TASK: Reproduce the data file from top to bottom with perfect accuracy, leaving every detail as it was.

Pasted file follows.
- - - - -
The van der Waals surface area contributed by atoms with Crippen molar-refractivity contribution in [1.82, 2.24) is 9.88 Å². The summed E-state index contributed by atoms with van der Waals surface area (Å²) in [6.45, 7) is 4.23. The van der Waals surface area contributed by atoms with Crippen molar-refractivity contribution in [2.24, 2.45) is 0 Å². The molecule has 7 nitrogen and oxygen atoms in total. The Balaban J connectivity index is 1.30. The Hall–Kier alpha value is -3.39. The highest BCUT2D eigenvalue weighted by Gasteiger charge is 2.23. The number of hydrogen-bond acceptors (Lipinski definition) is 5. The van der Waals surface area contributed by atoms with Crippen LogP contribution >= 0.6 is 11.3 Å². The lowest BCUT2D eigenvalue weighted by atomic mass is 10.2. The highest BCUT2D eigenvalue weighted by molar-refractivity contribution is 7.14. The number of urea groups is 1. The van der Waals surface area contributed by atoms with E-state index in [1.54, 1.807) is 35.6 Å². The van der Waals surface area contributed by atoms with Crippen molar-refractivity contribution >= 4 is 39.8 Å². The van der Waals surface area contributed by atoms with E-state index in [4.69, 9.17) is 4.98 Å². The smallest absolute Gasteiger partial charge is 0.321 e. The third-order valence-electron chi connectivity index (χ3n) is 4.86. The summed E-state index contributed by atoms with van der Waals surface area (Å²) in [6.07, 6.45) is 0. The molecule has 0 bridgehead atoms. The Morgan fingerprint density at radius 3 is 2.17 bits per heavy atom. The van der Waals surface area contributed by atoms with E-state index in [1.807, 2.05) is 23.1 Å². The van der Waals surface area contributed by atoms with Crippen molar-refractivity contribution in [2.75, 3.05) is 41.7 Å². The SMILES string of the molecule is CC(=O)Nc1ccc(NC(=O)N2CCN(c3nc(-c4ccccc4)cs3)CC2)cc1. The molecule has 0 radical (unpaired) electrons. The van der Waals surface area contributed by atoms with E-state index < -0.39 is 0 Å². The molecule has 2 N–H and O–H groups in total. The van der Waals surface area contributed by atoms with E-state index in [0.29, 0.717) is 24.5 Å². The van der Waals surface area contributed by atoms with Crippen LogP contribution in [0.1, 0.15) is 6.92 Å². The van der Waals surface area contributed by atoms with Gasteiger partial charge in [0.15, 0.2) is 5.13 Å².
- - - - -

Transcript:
The van der Waals surface area contributed by atoms with Crippen molar-refractivity contribution in [1.82, 2.24) is 9.88 Å². The summed E-state index contributed by atoms with van der Waals surface area (Å²) in [6.45, 7) is 4.23. The van der Waals surface area contributed by atoms with Crippen molar-refractivity contribution in [2.24, 2.45) is 0 Å². The molecule has 7 nitrogen and oxygen atoms in total. The Balaban J connectivity index is 1.30. The Hall–Kier alpha value is -3.39. The highest BCUT2D eigenvalue weighted by Gasteiger charge is 2.23. The number of hydrogen-bond acceptors (Lipinski definition) is 5. The van der Waals surface area contributed by atoms with Crippen LogP contribution >= 0.6 is 11.3 Å². The lowest BCUT2D eigenvalue weighted by atomic mass is 10.2. The highest BCUT2D eigenvalue weighted by molar-refractivity contribution is 7.14. The number of urea groups is 1. The van der Waals surface area contributed by atoms with E-state index in [1.54, 1.807) is 35.6 Å². The van der Waals surface area contributed by atoms with Crippen molar-refractivity contribution >= 4 is 39.8 Å². The van der Waals surface area contributed by atoms with E-state index in [4.69, 9.17) is 4.98 Å². The smallest absolute Gasteiger partial charge is 0.321 e. The third-order valence-electron chi connectivity index (χ3n) is 4.86. The summed E-state index contributed by atoms with van der Waals surface area (Å²) in [6.07, 6.45) is 0. The molecule has 0 bridgehead atoms. The Morgan fingerprint density at radius 3 is 2.17 bits per heavy atom. The van der Waals surface area contributed by atoms with E-state index in [1.807, 2.05) is 23.1 Å². The van der Waals surface area contributed by atoms with Crippen molar-refractivity contribution in [2.75, 3.05) is 41.7 Å². The SMILES string of the molecule is CC(=O)Nc1ccc(NC(=O)N2CCN(c3nc(-c4ccccc4)cs3)CC2)cc1. The molecule has 0 radical (unpaired) electrons. The van der Waals surface area contributed by atoms with E-state index < -0.39 is 0 Å². The molecule has 2 N–H and O–H groups in total. The van der Waals surface area contributed by atoms with E-state index in [0.29, 0.717) is 24.5 Å². The van der Waals surface area contributed by atoms with Crippen LogP contribution in [0.1, 0.15) is 6.92 Å². The van der Waals surface area contributed by atoms with Gasteiger partial charge in [0.15, 0.2) is 5.13 Å².